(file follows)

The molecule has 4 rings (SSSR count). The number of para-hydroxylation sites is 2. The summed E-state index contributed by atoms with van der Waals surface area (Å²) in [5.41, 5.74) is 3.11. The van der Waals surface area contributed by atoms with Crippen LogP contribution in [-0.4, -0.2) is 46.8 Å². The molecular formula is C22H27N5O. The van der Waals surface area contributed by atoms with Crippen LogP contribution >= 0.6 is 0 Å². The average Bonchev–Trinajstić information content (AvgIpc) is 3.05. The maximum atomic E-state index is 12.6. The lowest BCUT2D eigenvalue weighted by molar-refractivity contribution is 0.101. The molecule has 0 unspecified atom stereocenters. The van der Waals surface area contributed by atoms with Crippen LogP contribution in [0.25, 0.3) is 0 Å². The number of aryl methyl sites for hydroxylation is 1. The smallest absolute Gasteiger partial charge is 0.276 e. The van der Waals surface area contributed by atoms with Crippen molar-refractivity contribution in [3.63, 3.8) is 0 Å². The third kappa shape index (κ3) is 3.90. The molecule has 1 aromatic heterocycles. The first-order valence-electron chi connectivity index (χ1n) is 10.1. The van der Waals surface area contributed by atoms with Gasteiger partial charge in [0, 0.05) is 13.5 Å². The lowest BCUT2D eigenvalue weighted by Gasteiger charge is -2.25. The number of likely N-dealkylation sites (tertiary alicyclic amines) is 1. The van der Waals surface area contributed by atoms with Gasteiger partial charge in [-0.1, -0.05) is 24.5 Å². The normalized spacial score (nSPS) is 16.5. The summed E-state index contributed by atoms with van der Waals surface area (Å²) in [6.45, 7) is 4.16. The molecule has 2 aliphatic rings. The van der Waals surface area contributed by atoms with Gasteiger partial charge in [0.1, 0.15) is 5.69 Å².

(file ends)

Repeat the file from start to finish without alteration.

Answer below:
The molecule has 4 rings (SSSR count). The number of para-hydroxylation sites is 2. The summed E-state index contributed by atoms with van der Waals surface area (Å²) in [5.41, 5.74) is 3.11. The van der Waals surface area contributed by atoms with Crippen LogP contribution in [-0.4, -0.2) is 46.8 Å². The molecular formula is C22H27N5O. The van der Waals surface area contributed by atoms with Crippen LogP contribution >= 0.6 is 0 Å². The average Bonchev–Trinajstić information content (AvgIpc) is 3.05. The maximum atomic E-state index is 12.6. The lowest BCUT2D eigenvalue weighted by molar-refractivity contribution is 0.101. The molecule has 0 unspecified atom stereocenters. The van der Waals surface area contributed by atoms with Crippen LogP contribution in [0.25, 0.3) is 0 Å². The number of aryl methyl sites for hydroxylation is 1. The smallest absolute Gasteiger partial charge is 0.276 e. The van der Waals surface area contributed by atoms with Crippen molar-refractivity contribution in [3.63, 3.8) is 0 Å². The third kappa shape index (κ3) is 3.90. The molecule has 1 aromatic heterocycles. The first-order valence-electron chi connectivity index (χ1n) is 10.1. The van der Waals surface area contributed by atoms with Gasteiger partial charge in [0, 0.05) is 13.5 Å². The lowest BCUT2D eigenvalue weighted by Gasteiger charge is -2.25. The number of likely N-dealkylation sites (tertiary alicyclic amines) is 1. The van der Waals surface area contributed by atoms with Gasteiger partial charge in [-0.1, -0.05) is 24.5 Å². The normalized spacial score (nSPS) is 16.5. The summed E-state index contributed by atoms with van der Waals surface area (Å²) in [6.45, 7) is 4.16. The molecule has 2 aliphatic rings. The van der Waals surface area contributed by atoms with Gasteiger partial charge in [0.1, 0.15) is 5.69 Å².